As the moral fibre of society deteriorates, religious values are either jettisoned or modified and what was once a sin is reinterpreted as a blessing. The increasing accommodation of gambling within various religious traditions results from this degradation, which allows religions to rationalise their complicity with the capitalist system. Religions look for ways to further their secular interests by redefining the place of gambling in their religious teachings and they fail to challenge the relationship between gambling and capitalism.
Martin Young’s exploration of the relationship between capitalism and gambling offers this definition of gambling: it is a “state-sanctioned commodification of chance.” Gambling is at the heart of the capitalist system, as we have seen recently and painfully in this worldwide recession, where the bad and risky decisions of capitalists have left whole nations as bereft as a compulsive gambler’s spouse. In pure economic terms, gambling might be considered a decision that rational consumers might make under the conditions of scarcity and ‘bad’ gambling is that which offers extremely high opportunity costs.
But people usually don’t make rational decisions about gambling and are instead influenced by pro-gambling propaganda, information asymmetries and their own levels of financial desperation. Most of all, people who gamble tend to fool themselves about the profit-maintaining imperative of the gambling industry, which all but assures the financial failure of gambler.
Gambling is a regressive tax that masquerades as a potential reward. In Sri Lanka, its true intention is to subsidise a bankrupt state. Gambling was legalised in Sri Lanka at a moment when the state is reducing and privatising social welfare subsidies and is looking for ways to increase its revenues by creating opportunities for the rich to invest their surplus capital. Gambling is just another means of draining the limited finances of the poor and rendering them destitute.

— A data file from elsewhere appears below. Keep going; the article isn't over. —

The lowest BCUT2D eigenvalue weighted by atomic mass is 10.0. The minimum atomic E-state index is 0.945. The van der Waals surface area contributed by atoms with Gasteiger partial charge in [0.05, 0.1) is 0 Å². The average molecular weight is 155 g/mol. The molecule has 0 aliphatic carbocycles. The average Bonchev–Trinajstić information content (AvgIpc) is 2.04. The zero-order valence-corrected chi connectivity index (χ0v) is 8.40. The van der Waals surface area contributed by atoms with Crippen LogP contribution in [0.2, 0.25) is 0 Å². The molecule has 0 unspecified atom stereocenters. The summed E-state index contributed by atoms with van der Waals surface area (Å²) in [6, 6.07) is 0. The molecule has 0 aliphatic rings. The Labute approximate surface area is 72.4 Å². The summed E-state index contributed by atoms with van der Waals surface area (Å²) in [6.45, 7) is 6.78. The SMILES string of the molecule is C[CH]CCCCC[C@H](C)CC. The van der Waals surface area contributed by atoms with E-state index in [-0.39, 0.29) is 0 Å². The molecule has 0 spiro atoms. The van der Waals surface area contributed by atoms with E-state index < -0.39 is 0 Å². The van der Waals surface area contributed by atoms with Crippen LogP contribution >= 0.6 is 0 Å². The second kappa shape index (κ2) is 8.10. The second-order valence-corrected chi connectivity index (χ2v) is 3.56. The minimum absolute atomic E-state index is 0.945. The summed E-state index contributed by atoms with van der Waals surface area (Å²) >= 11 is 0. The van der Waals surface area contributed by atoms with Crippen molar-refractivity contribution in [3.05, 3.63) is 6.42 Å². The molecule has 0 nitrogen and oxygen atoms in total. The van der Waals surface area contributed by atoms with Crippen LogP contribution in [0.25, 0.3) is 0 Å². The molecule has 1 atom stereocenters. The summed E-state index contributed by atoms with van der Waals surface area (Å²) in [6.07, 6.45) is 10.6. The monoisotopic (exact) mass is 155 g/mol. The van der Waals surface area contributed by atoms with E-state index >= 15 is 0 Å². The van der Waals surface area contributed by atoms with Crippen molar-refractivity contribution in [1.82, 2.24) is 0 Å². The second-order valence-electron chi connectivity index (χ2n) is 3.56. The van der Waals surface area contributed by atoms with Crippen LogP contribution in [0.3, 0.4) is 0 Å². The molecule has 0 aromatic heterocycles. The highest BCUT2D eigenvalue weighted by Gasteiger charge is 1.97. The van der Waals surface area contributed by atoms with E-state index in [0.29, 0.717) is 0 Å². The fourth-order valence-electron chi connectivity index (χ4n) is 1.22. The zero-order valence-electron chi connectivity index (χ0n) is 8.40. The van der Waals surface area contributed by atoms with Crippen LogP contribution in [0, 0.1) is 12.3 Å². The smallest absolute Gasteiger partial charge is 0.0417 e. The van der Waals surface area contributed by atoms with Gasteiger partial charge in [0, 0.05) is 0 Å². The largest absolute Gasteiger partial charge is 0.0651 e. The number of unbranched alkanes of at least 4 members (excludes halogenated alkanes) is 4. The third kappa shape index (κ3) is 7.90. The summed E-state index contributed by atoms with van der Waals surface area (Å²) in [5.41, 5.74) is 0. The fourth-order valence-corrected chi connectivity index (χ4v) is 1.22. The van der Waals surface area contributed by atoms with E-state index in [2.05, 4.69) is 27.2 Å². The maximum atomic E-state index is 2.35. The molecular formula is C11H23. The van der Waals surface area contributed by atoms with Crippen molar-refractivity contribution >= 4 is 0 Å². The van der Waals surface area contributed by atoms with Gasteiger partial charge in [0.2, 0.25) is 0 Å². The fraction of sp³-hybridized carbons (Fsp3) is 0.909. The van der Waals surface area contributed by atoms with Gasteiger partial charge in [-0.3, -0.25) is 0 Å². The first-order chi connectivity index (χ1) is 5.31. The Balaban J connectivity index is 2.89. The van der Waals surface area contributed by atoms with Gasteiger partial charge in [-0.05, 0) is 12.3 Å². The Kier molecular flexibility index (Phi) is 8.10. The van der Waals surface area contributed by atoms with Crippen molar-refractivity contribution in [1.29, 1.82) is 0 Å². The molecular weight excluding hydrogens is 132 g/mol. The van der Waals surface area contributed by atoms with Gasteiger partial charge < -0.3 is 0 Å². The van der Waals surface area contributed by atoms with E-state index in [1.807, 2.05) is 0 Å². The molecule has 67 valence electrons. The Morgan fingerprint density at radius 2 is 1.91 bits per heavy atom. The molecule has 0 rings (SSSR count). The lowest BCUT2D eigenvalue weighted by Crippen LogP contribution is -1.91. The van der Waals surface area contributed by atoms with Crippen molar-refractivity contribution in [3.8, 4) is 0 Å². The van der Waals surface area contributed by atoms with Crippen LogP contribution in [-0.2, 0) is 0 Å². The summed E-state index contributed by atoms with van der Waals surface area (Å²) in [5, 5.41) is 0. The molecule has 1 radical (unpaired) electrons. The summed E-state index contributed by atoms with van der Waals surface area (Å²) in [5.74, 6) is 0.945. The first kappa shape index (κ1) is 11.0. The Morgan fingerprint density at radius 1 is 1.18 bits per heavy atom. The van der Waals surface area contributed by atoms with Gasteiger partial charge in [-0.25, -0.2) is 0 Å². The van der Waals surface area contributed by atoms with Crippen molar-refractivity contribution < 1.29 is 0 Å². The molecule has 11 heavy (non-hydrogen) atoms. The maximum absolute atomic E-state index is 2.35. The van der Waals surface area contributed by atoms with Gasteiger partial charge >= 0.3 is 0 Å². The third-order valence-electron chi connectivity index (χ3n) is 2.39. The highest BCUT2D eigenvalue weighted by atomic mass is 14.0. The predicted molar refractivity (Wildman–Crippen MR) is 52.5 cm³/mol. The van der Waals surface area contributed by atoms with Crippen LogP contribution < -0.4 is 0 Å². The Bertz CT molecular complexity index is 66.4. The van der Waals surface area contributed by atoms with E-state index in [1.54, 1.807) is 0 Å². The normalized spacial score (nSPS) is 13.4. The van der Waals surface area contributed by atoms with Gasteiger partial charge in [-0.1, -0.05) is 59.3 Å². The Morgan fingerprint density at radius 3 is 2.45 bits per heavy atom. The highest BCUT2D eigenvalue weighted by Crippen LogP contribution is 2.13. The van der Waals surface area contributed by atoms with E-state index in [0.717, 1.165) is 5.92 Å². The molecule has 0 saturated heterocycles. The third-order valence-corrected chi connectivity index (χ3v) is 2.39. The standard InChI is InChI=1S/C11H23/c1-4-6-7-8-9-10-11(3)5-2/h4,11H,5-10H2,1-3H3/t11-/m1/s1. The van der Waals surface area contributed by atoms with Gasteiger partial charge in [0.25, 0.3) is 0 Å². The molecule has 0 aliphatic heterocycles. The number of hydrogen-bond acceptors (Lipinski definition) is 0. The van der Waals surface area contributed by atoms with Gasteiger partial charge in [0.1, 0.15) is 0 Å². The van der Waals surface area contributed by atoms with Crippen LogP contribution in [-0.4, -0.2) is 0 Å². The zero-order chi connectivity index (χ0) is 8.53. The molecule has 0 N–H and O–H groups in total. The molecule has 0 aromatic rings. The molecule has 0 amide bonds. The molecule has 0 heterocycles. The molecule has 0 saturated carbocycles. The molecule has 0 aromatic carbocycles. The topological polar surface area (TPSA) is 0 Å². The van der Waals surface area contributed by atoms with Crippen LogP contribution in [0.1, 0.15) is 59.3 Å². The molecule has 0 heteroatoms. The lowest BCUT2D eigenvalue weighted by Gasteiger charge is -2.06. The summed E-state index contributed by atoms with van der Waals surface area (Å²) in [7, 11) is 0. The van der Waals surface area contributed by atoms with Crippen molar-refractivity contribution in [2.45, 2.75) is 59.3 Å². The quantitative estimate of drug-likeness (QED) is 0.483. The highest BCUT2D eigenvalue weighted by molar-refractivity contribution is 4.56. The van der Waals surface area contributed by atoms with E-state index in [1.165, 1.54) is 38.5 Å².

The recent surge in the gambling-industrial complex was spurred by structural changes within the capitalist system. The increase of disposable income in the 20th century has destabilised thrift as a virtue and often made it irrelevant (or an impediment to) survival. Thrift interrupted the cycle of accumulation and consumption upon which 20th century capitalism depended, replacing it with over-spending and credit.    Financial risk-taking began to be seen as an exercise of individual choice. Globalisation of the gambling industry is a result of the deep crisis in capitalism caused by limits to and resistance against its expansion.
In its mindless struggle to survive, it has sacrificed its most traditional virtues: work, routine, thrift, prudence, conservatism, rationality and discipline. Unfortunately, the blindness of the unholy trinity (WB, IMF and WTO) and of NGOs like Transparency International, towards the dangers of gambling, is caused by their emphasis on ‘good government’ above systemic economic forces that compel the governments to legalise gambling.
As such, their main concern is that the government be transparent and accountable in its relationship with the gambling industry, but they are not very interested in the social and economic costs that gambling exacts on our society.
It seems that traditional Christian, Hindu and Buddhist restraint has been replaced by an unfettered increase in spending, at the same time gambling propaganda draws more and more heavily on religious — and especially Buddhist — imagery. Such is the fate of religious principles in a capitalist world. Yet, religion will have its resurgence when we need to find ways of dealing with the psychological and economic distress of gamblers and it will be especially important when the legitimacy crisis of the state deepens: the gambling industry will inevitably fail to solve the economic problems of the masses.
To be effective and to stay true to their principles, religions will have to reverse the trend of critiquing the individual ‘bad’ gambler and instead focus on the evils brought by the gambling industry.
Marx is famous for making this critique of religion:
“Religious distress is at the same time the expression of real distress and the protest against real distress. Religion is the sigh of the oppressed creature, the heart of a heartless world, just as it is the spirit of a spiritless situation. It is the opium of the people. The abolition of religion as the illusory happiness of the people is required for their real happiness. The demand to give up the illusion about its condition is the demand to give up a condition which needs illusions.” (Karl Marx, Critique Of Hegel’s Philosophy Of Right)